She also used to go out and get lost. I tried putting a tracker on her key ring, but she denied getting lost (even after people brought her home), did not understand what the tracker was, or why it was there and kept taking it off.

I just thought I would post these two stories so that you could see the limitations of people with dementia using technology. Quite often the technology will benefit the carers instead.
Hello @canary,
Thank you for your post and sharing so much of your experience.
We will surely benefit from all of this valuable comments. In agreement with your observation, and as I indicated in my response to Kindred, technology is more advantageous for caregivers and aims to reduce their workload, particularly for patients in the later stages of dementia.

We are also considering having the attached sensors/trackers be set up in some way so that they cannot be turned off or removed , and that they do not need to be activated by pressing any button.

Please let me know if you think of any other topics that would be helpful to you as a caregiver.

All of your knowledge and significant experience are highly valued, and we appreciate you sharing your advice and insights with our team.

Kind regards,
Shahrooz
 

shahrooz.shahin

Registered User
Jan 12, 2022
13
0
Wearable technology is always problematic. Could never convince my mum to wear a falls pendant
Hi @try again,

Thank you very much for your feedback.
I see your point, as well as the potential issues of wearable devices for dementia patients and all older people. However, we are working to identify how we may make it more acceptable or tolerable for them.

Perhaps by making the device or sensor as small and light as possible, or by discovering the finest attachment solutions, they won't even notice that something is attached to them, which is bothering them in some way (mentally or physically).

However, I was wondering if you could tell me more about your mother's major complaint about wearing the falls pendant or any other wearable.

Kind regards,
Shahrooz
 

shahrooz.shahin

Registered User
Jan 12, 2022
13
0
I have completed the survey but I have my doubts about this project. The fundamental issue is that to use any sort of assistive technology one has to remember to use it and remember how to use it. If there are buttons to be pressed, many people with dementia could not use it.

I bought a key finder device for my dad. It is useful to me, when I go there I can use it to help him find tagged items. However he doesn't remember to use it himself and the starting point is often a hunt for the transmitter.

Assistive technology can be valuable so long as it is passive in use, ie the PWD does not have to do anything, remember anything, or follow any instructions.
Hi @MartinWL
Thank you very much for your comment here as well as for taking part in the survey.

In light of what you've said, we're thinking about designing the device so that you don't have to press any buttons. It would be a combination of data gathered from the environment and people around the patient, combined with artificial intelligence algorithms, so the person with disabilities would not have to do anything.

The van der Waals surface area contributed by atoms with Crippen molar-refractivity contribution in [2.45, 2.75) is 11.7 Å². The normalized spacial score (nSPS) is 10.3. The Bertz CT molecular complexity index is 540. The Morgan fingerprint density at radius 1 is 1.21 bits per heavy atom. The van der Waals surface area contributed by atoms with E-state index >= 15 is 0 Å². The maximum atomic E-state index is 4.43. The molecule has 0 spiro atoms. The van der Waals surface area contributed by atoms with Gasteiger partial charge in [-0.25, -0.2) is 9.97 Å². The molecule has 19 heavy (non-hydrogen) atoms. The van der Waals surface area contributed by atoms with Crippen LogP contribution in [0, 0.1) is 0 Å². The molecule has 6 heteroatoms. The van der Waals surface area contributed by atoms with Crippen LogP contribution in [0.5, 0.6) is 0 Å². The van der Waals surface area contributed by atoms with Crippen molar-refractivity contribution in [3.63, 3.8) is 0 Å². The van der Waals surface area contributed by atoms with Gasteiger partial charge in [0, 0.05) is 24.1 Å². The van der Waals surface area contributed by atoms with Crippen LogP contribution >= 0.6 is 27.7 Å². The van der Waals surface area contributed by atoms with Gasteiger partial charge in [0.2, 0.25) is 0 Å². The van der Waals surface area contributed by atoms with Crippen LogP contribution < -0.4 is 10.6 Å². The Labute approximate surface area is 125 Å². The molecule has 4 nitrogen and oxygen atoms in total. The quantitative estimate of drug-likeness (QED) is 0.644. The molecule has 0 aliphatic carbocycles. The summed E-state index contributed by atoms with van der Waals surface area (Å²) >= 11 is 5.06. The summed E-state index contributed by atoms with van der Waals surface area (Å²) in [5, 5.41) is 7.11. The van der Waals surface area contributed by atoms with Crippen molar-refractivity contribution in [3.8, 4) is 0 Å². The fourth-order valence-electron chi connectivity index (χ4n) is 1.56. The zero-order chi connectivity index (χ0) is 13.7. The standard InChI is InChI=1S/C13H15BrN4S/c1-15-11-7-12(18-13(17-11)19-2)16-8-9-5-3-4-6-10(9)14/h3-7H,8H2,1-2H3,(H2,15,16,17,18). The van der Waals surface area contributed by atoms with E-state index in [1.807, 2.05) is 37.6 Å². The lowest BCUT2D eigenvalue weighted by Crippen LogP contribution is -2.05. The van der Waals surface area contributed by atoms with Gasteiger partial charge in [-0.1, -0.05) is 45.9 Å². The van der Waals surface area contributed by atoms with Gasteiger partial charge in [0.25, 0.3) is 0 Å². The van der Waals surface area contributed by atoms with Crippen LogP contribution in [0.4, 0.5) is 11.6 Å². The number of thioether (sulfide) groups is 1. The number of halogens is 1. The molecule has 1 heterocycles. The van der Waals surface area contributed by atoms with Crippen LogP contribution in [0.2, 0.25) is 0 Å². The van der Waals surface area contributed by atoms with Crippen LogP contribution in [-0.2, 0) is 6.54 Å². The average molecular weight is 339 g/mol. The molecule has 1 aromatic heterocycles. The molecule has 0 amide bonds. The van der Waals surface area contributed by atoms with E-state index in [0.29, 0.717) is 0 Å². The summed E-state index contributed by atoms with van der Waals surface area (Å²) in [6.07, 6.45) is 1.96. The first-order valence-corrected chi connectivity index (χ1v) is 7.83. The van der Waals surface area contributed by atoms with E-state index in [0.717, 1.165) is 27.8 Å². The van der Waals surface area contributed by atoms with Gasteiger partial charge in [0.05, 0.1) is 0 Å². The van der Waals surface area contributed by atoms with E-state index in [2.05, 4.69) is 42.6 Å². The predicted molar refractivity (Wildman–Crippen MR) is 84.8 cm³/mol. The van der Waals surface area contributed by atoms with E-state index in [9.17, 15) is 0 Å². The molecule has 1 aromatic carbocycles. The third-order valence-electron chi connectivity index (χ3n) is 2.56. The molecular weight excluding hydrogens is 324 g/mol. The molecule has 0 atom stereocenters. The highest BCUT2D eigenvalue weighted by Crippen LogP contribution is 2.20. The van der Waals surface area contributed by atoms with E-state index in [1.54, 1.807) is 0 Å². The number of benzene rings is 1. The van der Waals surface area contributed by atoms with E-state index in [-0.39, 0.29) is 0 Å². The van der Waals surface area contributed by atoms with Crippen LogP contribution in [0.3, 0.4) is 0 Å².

On the other hand, this technology is likely to be more appropriate for dementia patients in the early stages of the condition, with the primary purpose of assisting carers and family members in reducing their strain and work loads (so far). However, we will take into account all of the valuable feedback from caregivers of patients in the severe stages and study how we may support that group in other ways.

Please let me know if you have any suggestions or insights for other issues that would be advantageous to you as a caregiver.

Kind regards,
Shahrooz
 

shahrooz.shahin

Registered User
Jan 12, 2022
13
0
My husband kept playing with his falls belt and pressing the button.

Sorry to be negative. Technology may be good for carers but few people with dementia would manage it.
Hi @Grannie G

Thank you for your reply and posting here.
While considering and agreeing with this concern, we have already taken it into account by not including activation buttons or any potential for the device malfunctioning or being toyed with.

I agree that such technologies are mostly beneficial to caregivers and may only be functional for patients in the early stages. However, we use all of the caregivers' opinions and valuable suggestions to gain a better understanding and address other problems that we may have missed or overlooked.

I would appreciate hearing from you if you have any ideas or thoughts on any issues that would be beneficial to you as a caregiver.

Kind regards,
Shahrooz
 

shahrooz.shahin

Registered User
Jan 12, 2022
13
0
The issue regarding memory is an important one. There is little point in ‘reminding’ someone of the name of something if they cannot relate it to its function. For example, it would seem pointless to tell a person that a particular item was a set of keys if they cannot understand what they are for or how to use them.

The same would apply to location. Getting lost is common for many dementia patients but telling them where they are doesn’t in any way relate to why they are lost in the first place or solve their immediate problem.
Hi @Lawson58

Thank you for your reply and the informative explanation.

In agreement with what you've said, we've been thinking about designing the technology to solve some difficulties for patients in the early stages of dementia, and primarily, this technology is more advantageous for their caretakers in terms of reducing their effort and stress.
We will, however, consider all of the useful comments from carers of patients in the advanced phases and investigate how we may serve that group in different ways.

Please let me know if you have any feelings or opinions on any topics that would be important to you as a caregiver.

Kind regards,
Shahrooz